Anne Boleyn’s dog Purkoy has become quite famous alongside his mistress. ‘Purkoy’ comes from the French ‘purquois,’ meaning ‘Why?’, ostensibly due to the little dog’s curious expression. Though modern historians have settled on the spelling ‘Purkoy,’ the sources also use ‘Purquoy’; spelling was a matter of phonetics during this period.
I have seen it claimed that the name was testament to Anne’s French style and upbringing; however, the dog already had this name when owned by Lady Lisle. Lady Lisle was residing in Calais at this time, but it is unknown if she or one of her family members came up with the name, or if the Purkoy already had this name when Lady Lisle took ownership of him.
Lady Lisle was then compelled to send Purkoy to Francis Bryan, a courtier to Henry VIII and a cousin to Anne Boleyn, to whom he was, in turn, compelled to give Purkoy.
An interesting element to Purkoy’s story which is often overlooked is Francis Bryan’s connection with the dog; at some point prior to any of the letters being written he clearly had met Purkoy, to have taken such an interest in him as to ask after him ‘two or three times a day.’ He may have been the original owner, and had merely left Purkoy in Lady Lisle’s care; or perhaps he had just been enchanted by the pup on a visit to the Lisles in Calais.
Whatever his origins, this curious little dog had quite a tumultuous life and a tragic end, but we can see through the sources that he was loved by many people.
7th Jan 1534
John Husee to Lady Lisle.
I sent you ½ lb. riband by Mr. Planckney, containing 17 pieces. As for your cap of “sharlet” I cannot be sped under 14 groats, nor of the “past launds” under 12d. apiece. I have received your letters by Colton and this bearer. Mr. Brian says your bill for St. Nicholas’ church is not signed but he will do his best, and if he had had your patent of Claringdon it would now have been finished according to your desire. But, Madam, there is no remedy, your ladyship must needs depart with your little” Purquoy; the which I know well shall grieve your ladyship not a little…
In anywise your ladyship must send Purquoy, for Master Brian asks for him two or three times a day. Since my coming I have found more friendship to my lord in Mr. Brian and Mr. Kingston than in any others. London, 7 Jan.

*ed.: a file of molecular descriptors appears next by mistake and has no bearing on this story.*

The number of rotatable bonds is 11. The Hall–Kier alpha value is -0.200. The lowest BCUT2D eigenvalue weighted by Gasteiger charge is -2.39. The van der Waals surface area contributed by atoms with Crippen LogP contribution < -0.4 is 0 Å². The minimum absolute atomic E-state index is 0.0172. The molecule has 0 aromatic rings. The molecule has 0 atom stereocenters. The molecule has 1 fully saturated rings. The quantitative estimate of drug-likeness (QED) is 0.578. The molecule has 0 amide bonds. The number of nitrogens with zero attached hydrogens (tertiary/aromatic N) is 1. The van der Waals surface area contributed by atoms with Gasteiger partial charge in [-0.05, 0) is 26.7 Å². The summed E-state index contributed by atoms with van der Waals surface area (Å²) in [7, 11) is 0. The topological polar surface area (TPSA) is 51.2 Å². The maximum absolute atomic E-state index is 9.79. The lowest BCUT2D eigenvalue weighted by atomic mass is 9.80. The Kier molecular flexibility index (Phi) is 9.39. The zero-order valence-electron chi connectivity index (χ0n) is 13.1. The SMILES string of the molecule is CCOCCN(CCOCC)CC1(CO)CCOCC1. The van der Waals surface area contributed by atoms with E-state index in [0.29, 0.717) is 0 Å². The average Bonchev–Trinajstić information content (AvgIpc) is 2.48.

20th Jan 1534
Francis Bryan to Lord Lisle
I beseech your Lordship, after my most hearty recommendations made unto my very good lady your wife – unto whom and to your lordship, because ye be both but one soul though ye be two bodies, I write but one letter – that it may please your lordship to give her hearty thanks on my behalf for her little dog, which was so proper and so well liked by the Queen that it remained not above an hour in my hands but that her Grace took it from me. Nevertheless, her ladyship and any friend of hers, for the same, and her kindness therein, shall be assured of such pleasure as in me at any time shall be. As our Lord God knoweth, who have our lordship, with my said good lady, in his blessed preservation.
At Westminster, the xxth day of January
Yours at commandment,
18th Dec 1534
Thomas Broke to Lady Lisle
I have delivered your token to Mrs. Margery Horsman, who says she knows not the man she sent to your Ladyship, but was desired by a near friend to write in his favor. She says also the Queen sets much store by a pretty dog; and her Grace delighted so much in little Purkoy, that after he was dead of a fall there durst nobody tell her Grace of it. But she values a dog more than a bitch. Mr. Smythe says it would have been no use speaking of 160l. or 180l., for they would not agree to more than 120l., but preferred that it should go to law. Jas. Roberts is come to London this day, but I cannot meet with him. As soon as I receive the cap I will have it sent to the prioress of Winchester. My bedfellow has been three times at Mr. Judd’s, but has failed to find him. London, 18 Dec.